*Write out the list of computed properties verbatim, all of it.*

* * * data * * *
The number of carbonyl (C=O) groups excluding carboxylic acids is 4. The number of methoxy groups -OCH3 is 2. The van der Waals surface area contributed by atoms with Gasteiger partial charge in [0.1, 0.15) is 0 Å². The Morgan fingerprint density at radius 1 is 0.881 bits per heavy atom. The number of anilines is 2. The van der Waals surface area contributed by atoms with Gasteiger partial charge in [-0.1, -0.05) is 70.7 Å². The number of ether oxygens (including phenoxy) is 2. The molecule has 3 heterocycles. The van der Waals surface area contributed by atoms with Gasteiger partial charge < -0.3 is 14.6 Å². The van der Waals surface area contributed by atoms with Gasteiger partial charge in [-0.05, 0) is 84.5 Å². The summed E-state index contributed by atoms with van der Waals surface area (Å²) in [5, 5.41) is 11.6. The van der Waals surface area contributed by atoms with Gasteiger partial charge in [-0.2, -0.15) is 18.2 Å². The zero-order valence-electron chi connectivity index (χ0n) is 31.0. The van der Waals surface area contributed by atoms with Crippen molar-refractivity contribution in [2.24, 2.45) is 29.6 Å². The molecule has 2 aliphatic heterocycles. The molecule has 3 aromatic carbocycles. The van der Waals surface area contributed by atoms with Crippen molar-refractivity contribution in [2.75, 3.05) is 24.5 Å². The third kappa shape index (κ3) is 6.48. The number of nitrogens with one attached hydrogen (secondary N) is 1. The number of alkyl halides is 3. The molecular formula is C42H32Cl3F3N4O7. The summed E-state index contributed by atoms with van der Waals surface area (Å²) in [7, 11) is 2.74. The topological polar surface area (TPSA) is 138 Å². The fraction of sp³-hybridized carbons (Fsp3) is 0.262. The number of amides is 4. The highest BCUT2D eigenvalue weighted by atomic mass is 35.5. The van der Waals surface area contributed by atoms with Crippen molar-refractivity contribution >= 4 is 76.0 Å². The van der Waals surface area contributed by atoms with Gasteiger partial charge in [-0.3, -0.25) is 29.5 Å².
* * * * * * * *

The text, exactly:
The number of carbonyl (C=O) groups excluding carboxylic acids is 4. The number of methoxy groups -OCH3 is 2. The van der Waals surface area contributed by atoms with Gasteiger partial charge in [0.1, 0.15) is 0 Å². The Morgan fingerprint density at radius 1 is 0.881 bits per heavy atom. The number of anilines is 2. The van der Waals surface area contributed by atoms with Gasteiger partial charge in [-0.1, -0.05) is 70.7 Å². The number of ether oxygens (including phenoxy) is 2. The molecule has 3 heterocycles. The van der Waals surface area contributed by atoms with Gasteiger partial charge < -0.3 is 14.6 Å². The van der Waals surface area contributed by atoms with Gasteiger partial charge in [-0.05, 0) is 84.5 Å². The summed E-state index contributed by atoms with van der Waals surface area (Å²) in [5, 5.41) is 11.6. The van der Waals surface area contributed by atoms with Gasteiger partial charge in [-0.2, -0.15) is 18.2 Å². The zero-order valence-electron chi connectivity index (χ0n) is 31.0. The van der Waals surface area contributed by atoms with Crippen molar-refractivity contribution in [2.24, 2.45) is 29.6 Å². The molecule has 2 aliphatic heterocycles. The molecule has 3 aromatic carbocycles. The van der Waals surface area contributed by atoms with Crippen molar-refractivity contribution in [2.75, 3.05) is 24.5 Å². The third kappa shape index (κ3) is 6.48. The number of nitrogens with one attached hydrogen (secondary N) is 1. The number of alkyl halides is 3. The molecular formula is C42H32Cl3F3N4O7. The summed E-state index contributed by atoms with van der Waals surface area (Å²) in [7, 11) is 2.74. The topological polar surface area (TPSA) is 138 Å². The fraction of sp³-hybridized carbons (Fsp3) is 0.262. The number of amides is 4. The highest BCUT2D eigenvalue weighted by atomic mass is 35.5. The van der Waals surface area contributed by atoms with Crippen molar-refractivity contribution >= 4 is 76.0 Å². The van der Waals surface area contributed by atoms with Gasteiger partial charge in [-0.3, -0.25) is 29.5 Å².